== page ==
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Tuesday, May 13, 2014

Materials from MRA #3: Close Reading Activity for Poetry



Hi, all.  I have found a lot of success with this close reading activity I started using a few years ago called SPIT.  It requires the students to read a poem at least 3 or 4 times before getting to theme.  Its sequential nature builds in difficulty as the student builds knowledge and confidence with the poem.  It encourages learning how to annotate before trying to get to meaning.  Enjoy!

THE FOUR STEPS TO UNDERSTANDING POETRY (SPIT)


Write anything on the poem (or on a Post-It) that you want to remember to think about.  You must read the poem actively if you want to understand it.


Step 1:  SURVEY.  After you number the lines of the poem, read the poem at least two times.  Look up any words you don’t know in the dictionary.

Step 2:  PARAPHRASE every stanza (or line, if it’s short) of the poem.  Write what you think it means in your own words next to the poem.  Write what is literally happening.

Step 3: IDENTIFY at least ten of these terms in the poem.  Analyze what they mean.  For example, find a metaphor and write a few notes explaining it.  Be prepared to discuss what you found.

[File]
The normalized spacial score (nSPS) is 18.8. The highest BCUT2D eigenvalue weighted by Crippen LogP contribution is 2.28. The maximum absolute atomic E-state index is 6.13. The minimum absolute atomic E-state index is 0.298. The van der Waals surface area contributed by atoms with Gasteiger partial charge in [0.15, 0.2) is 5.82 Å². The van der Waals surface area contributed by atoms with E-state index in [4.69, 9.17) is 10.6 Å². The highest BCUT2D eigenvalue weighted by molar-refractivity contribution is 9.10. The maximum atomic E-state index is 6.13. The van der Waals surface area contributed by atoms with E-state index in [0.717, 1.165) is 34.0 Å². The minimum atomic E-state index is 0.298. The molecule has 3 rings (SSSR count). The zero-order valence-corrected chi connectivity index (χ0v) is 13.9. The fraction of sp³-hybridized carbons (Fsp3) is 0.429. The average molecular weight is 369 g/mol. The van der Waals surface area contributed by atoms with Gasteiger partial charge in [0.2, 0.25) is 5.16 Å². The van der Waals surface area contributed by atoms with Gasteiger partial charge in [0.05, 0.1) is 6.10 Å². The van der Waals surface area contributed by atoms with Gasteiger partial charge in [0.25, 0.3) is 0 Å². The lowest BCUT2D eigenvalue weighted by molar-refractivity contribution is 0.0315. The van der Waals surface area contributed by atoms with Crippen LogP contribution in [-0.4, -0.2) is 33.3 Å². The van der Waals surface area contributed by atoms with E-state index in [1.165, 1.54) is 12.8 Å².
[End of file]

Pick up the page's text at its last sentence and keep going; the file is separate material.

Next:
« speaker
« alliteration
« assonance
« rhyme
« rhythm
« repetition
« point of view
« style
« stanza
« characterization
« mood
« irony
« form (patterns)
« metaphors
« symbols
« tone
« similes
« imagery
« onomatopoeia
« setting
« subject/topic
« hyperbole
« diction
« the meaning of the title
« use of punctuation
« paradox
« audience
« meter
« allusion



Step 4: THEME  Write a one- or two-sentence theme for the poem that sums up its meaning.  What is the overall message of the speaker?  Remember that a theme is a sentence.

If you want, your sentence can start: “This poem is really about . . .” or “This speaker is saying that . . .”

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